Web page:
Driving into work the other morning at stupid o’clock I nearly crashed the car when I thought I saw an advert on a bus stop heralding the greatness of British produce. I passed the same ad at several bus stops along the way and in the end, to avoid hitting the car in front, I actually stopped to read the fourth one. Sure enough there it was: “Carling made with 100% British Barley.”
Dumfounded I got back in the car and continued on my way to work. Now call me naïve, but when was the last time you saw a food and drink giant promoting the greatness of British farm produce on such a scale? Admittedly, it will probably be a shock to most lager drinkers that lager is indeed made of barley.
I’d assumed that if you waltzed into a London bar at 10 o’clock on a Friday night and asked the question to those drinking it you might be met with a somewhat puzzled “Dunno, mate” response. But perhaps not now thanks to the posters. After all, London bus shelters are plastered with the message.
The brewer’s website also features a map of the counties that grow their barley. In my opinion the promotion goes a bit off the rails when you then view the TV sponsor part of the campaign. This shows great British barley being grown and harvested by a team of somewhat inbred looking simpletons stuck in a bizarre pseudo olde worlde countryside where they park threshing machines in the middle of corn fields and have gangs of strapping lads heading out to harvest the barley.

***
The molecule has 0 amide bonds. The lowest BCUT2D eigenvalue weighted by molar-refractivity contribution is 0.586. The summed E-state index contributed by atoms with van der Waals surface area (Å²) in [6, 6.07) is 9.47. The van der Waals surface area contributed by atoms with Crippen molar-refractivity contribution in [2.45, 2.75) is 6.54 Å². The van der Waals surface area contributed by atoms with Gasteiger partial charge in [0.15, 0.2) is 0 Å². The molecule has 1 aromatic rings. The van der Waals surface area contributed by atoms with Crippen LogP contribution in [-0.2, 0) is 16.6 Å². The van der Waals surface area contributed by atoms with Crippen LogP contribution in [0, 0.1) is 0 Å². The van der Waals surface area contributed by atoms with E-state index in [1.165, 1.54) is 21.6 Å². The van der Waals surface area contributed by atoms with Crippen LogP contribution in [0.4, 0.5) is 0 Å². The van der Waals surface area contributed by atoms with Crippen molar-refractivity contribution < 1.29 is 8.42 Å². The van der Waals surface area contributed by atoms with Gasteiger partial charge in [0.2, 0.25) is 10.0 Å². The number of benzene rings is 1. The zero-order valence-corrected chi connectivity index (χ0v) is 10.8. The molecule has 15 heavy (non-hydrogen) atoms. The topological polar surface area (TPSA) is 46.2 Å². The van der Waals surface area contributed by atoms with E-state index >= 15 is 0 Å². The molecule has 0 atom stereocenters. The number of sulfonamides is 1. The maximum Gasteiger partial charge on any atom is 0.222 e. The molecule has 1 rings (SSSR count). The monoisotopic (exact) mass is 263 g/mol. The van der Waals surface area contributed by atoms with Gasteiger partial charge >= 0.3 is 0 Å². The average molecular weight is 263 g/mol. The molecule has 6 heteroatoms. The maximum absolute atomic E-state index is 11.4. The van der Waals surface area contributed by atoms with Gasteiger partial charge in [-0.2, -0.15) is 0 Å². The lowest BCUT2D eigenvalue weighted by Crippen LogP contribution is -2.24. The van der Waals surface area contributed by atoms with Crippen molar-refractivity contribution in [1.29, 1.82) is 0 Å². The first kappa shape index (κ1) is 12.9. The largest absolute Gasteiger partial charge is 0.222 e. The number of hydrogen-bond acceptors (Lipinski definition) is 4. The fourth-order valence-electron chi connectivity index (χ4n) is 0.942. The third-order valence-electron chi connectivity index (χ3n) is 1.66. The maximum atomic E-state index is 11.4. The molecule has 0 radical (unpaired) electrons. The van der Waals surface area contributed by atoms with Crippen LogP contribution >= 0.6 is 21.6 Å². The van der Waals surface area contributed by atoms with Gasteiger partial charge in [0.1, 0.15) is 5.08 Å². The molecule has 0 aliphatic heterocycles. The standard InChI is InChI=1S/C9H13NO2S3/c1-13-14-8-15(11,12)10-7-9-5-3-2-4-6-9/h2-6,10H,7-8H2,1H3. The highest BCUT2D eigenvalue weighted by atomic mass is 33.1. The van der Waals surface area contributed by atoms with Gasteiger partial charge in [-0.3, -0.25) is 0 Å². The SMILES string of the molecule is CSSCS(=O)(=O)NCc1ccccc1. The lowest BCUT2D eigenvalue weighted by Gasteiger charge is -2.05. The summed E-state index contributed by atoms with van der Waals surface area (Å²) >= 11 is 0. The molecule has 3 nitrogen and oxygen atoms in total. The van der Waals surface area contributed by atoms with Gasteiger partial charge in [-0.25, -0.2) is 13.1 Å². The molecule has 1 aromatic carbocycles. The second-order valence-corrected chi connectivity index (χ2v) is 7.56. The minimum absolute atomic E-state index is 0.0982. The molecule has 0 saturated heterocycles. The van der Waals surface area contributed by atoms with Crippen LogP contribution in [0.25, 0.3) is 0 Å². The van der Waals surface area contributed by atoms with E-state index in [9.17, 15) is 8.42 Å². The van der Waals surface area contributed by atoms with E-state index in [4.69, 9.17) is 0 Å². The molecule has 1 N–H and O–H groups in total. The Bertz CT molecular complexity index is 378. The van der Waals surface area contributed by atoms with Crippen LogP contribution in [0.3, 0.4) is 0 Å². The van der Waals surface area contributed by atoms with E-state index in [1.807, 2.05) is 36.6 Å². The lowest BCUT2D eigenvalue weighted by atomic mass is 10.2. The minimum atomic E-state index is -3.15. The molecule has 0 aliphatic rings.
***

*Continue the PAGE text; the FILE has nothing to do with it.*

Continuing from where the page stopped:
I suppose the ad agency that devised the campaign probably thought the 2008 consumer would (and they are probably right) find this a more appealing pitch than one of a stressed out individual driving a combine wondering when it was about to rain. The alternative would be a stressed out character heading out at the crack of dawn with the self-propelled crop sprayer. But it is, despite the grotesque portrayal of farming, great that the British arable farmer is being sold to the consumer.
It has got me thinking about a recent FW online poll which asked the question should farmers invest more in the red tractor scheme. Sixty-seven per cent said no. The red tractor scheme has, given the small budget it has survived on for years, been a remarkable success. The logo is now, I believe, recognised by consumers and is a valuable tool in the armoury of convincing shoppers that we do care about what we grow.
It would be daft not to invest further and effectively take more control over the brand that is UK farming and produce. Quite clearly the brewers of Carling think it is a marketable commodity given their latest campaign. And if this is the case, then surely we should be pushing forward to exploit this more ourselves and not allowing others to do it for us.
While it may be hard to justify the extra expenditure given the pressures on farm businesses, you can’t stop promoting what you do just when the market is down. Some might say this is the very time you need to shout about the greatness of what you produce to drive demand. With shoppers also facing tough economic choices at the tills it is more important than ever to get our messages across.
If we do not act together as one and make sure we own and drive the brand that is British Produce we risk others hijacking it from us. And the next time you sign a malting barley contract you may be also asked to wear a smock and deliver your grain to the mill in hessian sacks.